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Here's another tricky question about Halakhot of honoring parents (Shu"A ר"מ-רמ"א). I rewrite it to change the line of thinking.

  1. THe Gemmorah (Kid 30b, also Mishna Kritus 6,9 "**האב קודם לאם בכל מקום") states that as long as they are married, honoring the father takes precedence over the mother (when in contradiction or at the same time). The reason is that she's subordinate to him by the marriage contract (as long as they are married).

  2. When comparing honoring his father vs his Rabbi, the Rabbi takes precedence, because "the father brings him to this world, and the Rabbi to the world to come" (B"M 33a). The Gemmorah there proves that anyone who taught him a single Halacha deserves to be called Rabbi.

  3. The father has numerous Torah obligations toward his son (Kid 29a), such as Milah, Pidyon, learning Torah, educating for Mitzvos (let alone his obligatory financial support). So there's no way he does not teach his sons some Torah or Halakhah. Therefore in my understanding, he automatically falls under a category of "a Rabbi" (of some kind).

  4. However the Mom is totally exempt from all those - and does not usually teach the Torah or educate for Mitzvot. Therefore I conclude, that honoring the father (as a part-time Rabbi) must take a precedence over his mother when divorced.

  5. However, the Gem. concludes differently: once they are divorced - they are equal in honor and the child can pick one randomly.

The question: given #3, why would honoring the father equal to that of the divorced mother?

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    Are you assuming that "obligated to bring child to World to Come" is identical with "brings child to World to Come"? I see no reason why that should be the case, and therefore no reason why the father should supersede the mother based on this. If a particular father happens to bring a child to the World to Come, then that is simply the case of a father who is also his Rabbi. – Alex Jul 3 '18 at 14:44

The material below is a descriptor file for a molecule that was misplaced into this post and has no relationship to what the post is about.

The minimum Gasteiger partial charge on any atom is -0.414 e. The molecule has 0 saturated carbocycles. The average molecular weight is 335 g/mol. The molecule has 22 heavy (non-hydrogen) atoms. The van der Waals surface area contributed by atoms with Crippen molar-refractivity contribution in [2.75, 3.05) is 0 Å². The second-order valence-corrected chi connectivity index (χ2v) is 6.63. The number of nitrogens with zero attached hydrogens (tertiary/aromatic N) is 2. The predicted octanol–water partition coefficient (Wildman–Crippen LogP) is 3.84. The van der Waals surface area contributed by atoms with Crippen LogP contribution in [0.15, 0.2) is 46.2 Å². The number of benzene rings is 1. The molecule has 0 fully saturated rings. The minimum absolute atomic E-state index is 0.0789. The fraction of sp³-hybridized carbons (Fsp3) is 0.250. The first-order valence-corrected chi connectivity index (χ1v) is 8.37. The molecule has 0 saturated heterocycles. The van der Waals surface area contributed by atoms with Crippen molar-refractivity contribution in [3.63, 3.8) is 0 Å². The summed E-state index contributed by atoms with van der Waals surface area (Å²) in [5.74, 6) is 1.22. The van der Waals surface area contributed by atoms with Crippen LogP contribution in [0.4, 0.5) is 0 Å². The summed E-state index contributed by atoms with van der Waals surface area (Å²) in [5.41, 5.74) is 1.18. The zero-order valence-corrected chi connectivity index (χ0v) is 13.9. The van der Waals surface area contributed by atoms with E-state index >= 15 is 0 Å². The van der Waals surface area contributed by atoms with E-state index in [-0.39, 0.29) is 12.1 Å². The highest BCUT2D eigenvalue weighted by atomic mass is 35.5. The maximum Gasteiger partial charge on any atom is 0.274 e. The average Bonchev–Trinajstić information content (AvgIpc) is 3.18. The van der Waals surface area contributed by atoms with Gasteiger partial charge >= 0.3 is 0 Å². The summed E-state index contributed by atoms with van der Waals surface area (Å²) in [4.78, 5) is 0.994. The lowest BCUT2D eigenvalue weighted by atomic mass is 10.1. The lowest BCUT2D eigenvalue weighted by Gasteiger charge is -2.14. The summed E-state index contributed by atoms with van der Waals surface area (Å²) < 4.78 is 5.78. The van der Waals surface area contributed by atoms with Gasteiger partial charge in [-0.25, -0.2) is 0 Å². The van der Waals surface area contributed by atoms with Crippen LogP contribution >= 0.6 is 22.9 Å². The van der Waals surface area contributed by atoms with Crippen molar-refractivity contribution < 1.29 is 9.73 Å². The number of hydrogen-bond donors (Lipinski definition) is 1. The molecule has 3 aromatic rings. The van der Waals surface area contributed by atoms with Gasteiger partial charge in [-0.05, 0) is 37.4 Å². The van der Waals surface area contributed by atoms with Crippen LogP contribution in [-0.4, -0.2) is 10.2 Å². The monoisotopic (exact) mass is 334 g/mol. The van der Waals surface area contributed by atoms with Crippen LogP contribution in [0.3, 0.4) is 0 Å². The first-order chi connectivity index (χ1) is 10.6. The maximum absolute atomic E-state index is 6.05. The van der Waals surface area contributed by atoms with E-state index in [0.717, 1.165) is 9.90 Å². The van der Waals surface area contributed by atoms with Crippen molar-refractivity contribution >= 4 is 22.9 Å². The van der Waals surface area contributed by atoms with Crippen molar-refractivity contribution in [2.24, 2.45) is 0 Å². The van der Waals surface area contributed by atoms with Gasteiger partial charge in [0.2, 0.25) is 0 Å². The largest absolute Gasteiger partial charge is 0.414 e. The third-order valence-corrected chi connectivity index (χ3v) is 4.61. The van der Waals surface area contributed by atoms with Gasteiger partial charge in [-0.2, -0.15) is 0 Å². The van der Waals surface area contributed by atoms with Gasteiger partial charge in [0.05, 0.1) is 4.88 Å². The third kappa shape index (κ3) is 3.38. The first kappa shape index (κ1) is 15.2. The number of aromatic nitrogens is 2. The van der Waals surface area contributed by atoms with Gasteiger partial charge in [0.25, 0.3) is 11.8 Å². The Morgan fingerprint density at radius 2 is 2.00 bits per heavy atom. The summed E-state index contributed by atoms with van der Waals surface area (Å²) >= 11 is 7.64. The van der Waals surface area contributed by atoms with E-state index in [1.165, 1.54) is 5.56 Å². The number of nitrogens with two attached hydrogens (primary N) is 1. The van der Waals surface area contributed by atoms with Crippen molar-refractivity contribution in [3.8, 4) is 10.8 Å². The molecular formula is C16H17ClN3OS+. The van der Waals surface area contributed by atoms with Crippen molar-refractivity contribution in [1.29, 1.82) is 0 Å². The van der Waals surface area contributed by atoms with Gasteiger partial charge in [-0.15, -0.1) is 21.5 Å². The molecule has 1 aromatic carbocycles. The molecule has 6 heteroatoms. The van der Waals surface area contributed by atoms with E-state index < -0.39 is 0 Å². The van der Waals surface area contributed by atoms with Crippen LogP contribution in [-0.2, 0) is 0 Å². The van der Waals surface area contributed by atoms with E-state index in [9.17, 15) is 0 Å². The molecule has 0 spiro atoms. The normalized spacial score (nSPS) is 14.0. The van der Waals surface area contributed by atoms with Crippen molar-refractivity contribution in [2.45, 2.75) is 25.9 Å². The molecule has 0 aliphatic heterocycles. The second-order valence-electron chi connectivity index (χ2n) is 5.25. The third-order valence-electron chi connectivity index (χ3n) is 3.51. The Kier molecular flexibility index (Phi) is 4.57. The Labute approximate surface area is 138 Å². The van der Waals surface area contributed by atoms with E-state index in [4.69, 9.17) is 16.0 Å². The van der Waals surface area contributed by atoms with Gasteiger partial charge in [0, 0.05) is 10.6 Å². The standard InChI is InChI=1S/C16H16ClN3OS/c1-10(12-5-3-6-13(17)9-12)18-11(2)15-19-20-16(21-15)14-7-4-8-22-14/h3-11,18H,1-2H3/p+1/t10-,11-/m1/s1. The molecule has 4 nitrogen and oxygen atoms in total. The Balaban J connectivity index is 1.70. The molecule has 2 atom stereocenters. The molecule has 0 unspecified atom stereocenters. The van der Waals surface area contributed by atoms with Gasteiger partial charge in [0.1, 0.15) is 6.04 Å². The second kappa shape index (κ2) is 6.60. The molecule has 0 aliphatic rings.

• In addition to what Alex said just because the mother is not obligated doesn't mean she doesn't teach the child. So there are four possible situations. Neither parent teaches the child, both parents teach the child, the mother teaches and the father doesn't, or the father teaches and the mother doesn't. Three out of four of these cases theyre equal or the wife is greater. The variable of torah teaching from parents is so subjective it doesn't make sense to say it as a general rule. Additionally it can be easily learnt out from the next mishna. – Orion Jul 4 '18 at 5:29
  • Also in regards to #1 one could easily argue that the whole subservient thing is highly dependant on societal factors and in fact would not apply today. – Orion Jul 4 '18 at 5:30
  • @Orion I rewrote the whole question – Al Berko Jul 4 '18 at 12:03
  • @Alex I understand your concerns and rewrite the question. – Al Berko Jul 4 '18 at 12:03
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R. Yosef Karo discusses a contradiction between two rulings of Rambam about this law. In the last line he writes:

Kesef Mishneh Hilchot Talmud Torah 5:1

וכל דינים הללו ברבו מובהק אבל רבו שאינו מובהק אפילו אין אביו תלמיד חכם אבידת אביו קודמת דיותר חייב בכבוד אביו מכבודו דלא מקרי הביאו לחיי העולם הבא כל שלא למד ממנו רוב חכמתו

And all these laws are regarding his outstanding rabbi. But regarding his non-outstanding rabbi, even if his father is not a Torah scholar the lost object of his father takes precedence, because he is more obligated in the honor of his father than the honor [of his non-outstanding rabbi], since one is not considered to have brought someone to the World to Come unless the person learned most of his wisdom from him.

This being the case, we can now compare a father and mother. Even if the father teaches the son more than the mother does, it will not impact the order of returning lost objects. As long as the father is not his "outstanding rabbi" it is not considered to be a clash between one who brought him to this world and one who brings him to the World to Come. Therefore we are left with a clash of two people to whom he has equal obligations of honor. Therefore, if the father and mother are married the father takes precedence because the mother also has an obligation to honor her husband. If they are not married, there are no obligations other than the son's equal obligation of honor to both of them, so he does not have to give precedence to his father.

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